It is believed that up to 200,000 women across western Europe chose to end wanted pregnancies on the mistaken advice of doctors who were mistrusting of the Soviet Union’s official line on radiation levels and who feared a possible rise in birth defects. There was no such increase in babies born with congenital defects, the World Health Organisation would conclude in 2005.
One estimate by Kiev’s National Research Centre for Radiation Medicine suggests that in the former Soviet Union alone, five million people have suffered as a result of Chernobyl.
More than 5,000 people who were children at the time living in the affected areas in Ukraine, Russia and Belarus, have since developed thyroid cancers, which the UN attributes to radiation exposure.
While 330,000 people were moved out of the area, which now suffers far higher levels of poverty than other parts of the former Soviet Union, the upheaval proved “deeply traumatic” for many, according to the Chernobyl Forum.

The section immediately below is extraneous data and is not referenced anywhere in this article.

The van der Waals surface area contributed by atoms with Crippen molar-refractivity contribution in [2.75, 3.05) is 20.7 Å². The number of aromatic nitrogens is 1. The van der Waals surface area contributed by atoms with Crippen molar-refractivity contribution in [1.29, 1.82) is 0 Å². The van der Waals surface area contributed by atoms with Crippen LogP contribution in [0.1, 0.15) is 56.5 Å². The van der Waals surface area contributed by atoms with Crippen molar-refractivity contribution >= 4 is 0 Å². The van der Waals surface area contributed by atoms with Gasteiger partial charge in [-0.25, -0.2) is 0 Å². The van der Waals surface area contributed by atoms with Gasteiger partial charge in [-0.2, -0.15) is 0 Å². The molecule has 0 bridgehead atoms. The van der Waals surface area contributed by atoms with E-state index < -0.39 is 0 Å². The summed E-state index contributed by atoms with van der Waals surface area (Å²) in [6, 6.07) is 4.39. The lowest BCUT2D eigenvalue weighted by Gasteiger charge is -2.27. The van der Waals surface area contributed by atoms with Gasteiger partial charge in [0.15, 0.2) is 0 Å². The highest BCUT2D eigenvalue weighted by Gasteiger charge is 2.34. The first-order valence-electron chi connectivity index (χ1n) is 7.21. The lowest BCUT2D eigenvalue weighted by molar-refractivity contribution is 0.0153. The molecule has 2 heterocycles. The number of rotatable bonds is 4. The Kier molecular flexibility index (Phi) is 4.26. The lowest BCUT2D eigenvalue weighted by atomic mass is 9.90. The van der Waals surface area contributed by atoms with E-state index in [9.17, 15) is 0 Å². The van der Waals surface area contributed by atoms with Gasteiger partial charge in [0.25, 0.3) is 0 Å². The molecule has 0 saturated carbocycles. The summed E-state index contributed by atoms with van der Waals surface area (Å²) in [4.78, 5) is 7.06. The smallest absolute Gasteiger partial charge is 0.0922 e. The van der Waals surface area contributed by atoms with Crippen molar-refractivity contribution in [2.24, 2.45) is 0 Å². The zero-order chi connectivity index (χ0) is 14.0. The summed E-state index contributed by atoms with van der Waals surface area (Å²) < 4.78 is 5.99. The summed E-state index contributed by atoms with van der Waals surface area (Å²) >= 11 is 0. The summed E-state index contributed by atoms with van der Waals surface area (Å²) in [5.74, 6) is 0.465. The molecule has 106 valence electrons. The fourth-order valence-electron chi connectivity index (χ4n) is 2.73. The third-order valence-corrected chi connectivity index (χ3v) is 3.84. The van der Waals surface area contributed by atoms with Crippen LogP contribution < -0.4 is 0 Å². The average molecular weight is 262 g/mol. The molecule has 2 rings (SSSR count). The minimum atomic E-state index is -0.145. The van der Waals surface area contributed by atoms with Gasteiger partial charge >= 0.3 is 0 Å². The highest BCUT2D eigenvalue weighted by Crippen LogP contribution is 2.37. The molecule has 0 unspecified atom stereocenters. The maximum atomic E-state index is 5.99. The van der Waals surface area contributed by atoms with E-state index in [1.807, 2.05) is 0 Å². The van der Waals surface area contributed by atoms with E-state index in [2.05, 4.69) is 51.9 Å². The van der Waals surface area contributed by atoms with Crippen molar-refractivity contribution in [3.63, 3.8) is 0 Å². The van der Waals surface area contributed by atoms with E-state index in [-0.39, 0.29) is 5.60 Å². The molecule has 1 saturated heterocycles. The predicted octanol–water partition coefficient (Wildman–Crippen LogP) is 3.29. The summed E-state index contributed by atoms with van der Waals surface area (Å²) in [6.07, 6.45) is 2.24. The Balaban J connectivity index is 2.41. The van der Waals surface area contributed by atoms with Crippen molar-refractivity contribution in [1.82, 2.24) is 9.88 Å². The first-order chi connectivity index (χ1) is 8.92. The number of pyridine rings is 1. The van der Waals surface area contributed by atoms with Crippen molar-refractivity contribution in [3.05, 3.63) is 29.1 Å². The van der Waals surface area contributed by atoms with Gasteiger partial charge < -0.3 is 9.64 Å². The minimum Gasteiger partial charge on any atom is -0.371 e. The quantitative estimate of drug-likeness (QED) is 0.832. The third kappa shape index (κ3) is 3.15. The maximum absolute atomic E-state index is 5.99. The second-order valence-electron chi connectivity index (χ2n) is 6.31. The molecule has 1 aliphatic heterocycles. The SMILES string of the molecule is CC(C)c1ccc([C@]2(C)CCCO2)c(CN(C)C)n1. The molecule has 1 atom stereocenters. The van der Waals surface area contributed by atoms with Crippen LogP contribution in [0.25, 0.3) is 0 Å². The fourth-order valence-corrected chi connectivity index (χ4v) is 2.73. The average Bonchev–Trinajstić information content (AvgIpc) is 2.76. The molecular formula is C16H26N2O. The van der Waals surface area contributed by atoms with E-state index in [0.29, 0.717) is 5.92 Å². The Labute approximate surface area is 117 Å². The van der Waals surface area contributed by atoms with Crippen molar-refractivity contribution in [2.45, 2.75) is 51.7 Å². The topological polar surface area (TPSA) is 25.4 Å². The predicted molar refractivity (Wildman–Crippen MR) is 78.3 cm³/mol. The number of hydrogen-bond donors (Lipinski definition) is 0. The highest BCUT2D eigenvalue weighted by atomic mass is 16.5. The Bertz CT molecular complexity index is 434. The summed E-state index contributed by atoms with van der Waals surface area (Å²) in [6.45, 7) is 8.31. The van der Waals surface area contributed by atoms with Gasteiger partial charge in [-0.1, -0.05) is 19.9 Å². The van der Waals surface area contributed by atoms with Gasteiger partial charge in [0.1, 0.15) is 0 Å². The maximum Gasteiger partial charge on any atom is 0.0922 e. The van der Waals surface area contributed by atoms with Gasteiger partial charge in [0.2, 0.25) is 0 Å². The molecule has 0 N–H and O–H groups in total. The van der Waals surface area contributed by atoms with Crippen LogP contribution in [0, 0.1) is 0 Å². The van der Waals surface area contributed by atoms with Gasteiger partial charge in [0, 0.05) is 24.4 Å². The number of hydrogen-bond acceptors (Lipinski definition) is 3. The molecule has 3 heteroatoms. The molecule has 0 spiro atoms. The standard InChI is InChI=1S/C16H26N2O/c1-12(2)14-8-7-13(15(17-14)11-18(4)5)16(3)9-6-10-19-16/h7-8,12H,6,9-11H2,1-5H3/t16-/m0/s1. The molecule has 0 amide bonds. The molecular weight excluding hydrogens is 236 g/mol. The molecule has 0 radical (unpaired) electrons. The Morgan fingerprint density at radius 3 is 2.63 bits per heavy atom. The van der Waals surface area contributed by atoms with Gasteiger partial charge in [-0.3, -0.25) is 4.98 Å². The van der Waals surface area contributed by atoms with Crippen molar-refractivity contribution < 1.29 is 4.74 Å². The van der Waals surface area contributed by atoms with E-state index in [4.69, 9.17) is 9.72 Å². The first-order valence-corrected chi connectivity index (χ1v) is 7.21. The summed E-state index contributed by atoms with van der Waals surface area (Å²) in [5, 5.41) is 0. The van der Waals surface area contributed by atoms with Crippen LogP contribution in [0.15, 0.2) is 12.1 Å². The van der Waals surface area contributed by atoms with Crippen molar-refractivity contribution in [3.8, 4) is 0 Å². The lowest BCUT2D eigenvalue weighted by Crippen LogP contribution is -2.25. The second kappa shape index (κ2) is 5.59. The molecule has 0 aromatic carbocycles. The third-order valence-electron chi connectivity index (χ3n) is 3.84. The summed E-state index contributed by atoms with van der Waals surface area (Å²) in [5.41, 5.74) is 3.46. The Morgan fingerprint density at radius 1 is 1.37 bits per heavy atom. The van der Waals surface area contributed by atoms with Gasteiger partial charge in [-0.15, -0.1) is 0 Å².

A 2005 report by the UN group found: “Even when resettlers were compensated and offered free houses, many retained a deep sense of injustice. Many are still unemployed, without a place in society and have little control over their lives. Some older resettlers may never adjust.”
Amid decades of concern of a predicted rise in cancers, clear scientific evidence of which is hard to ascertain, the psychological toll upon those still living in the affected zones is clear, with residents tending to be more likely to suffer with their mental health or alcohol abuse.
Meanwhile, first responders are often forced to contend not only with the trauma of the event, but also a lingering stigma that has sometimes seen them shunned by peers fearful of a false radiation risk.
“I try not to talk about it. I don’t want people to know about it,” Yuvchenko told the New Scientist in 2004, at which point he still had to receive “constant” skin grafts.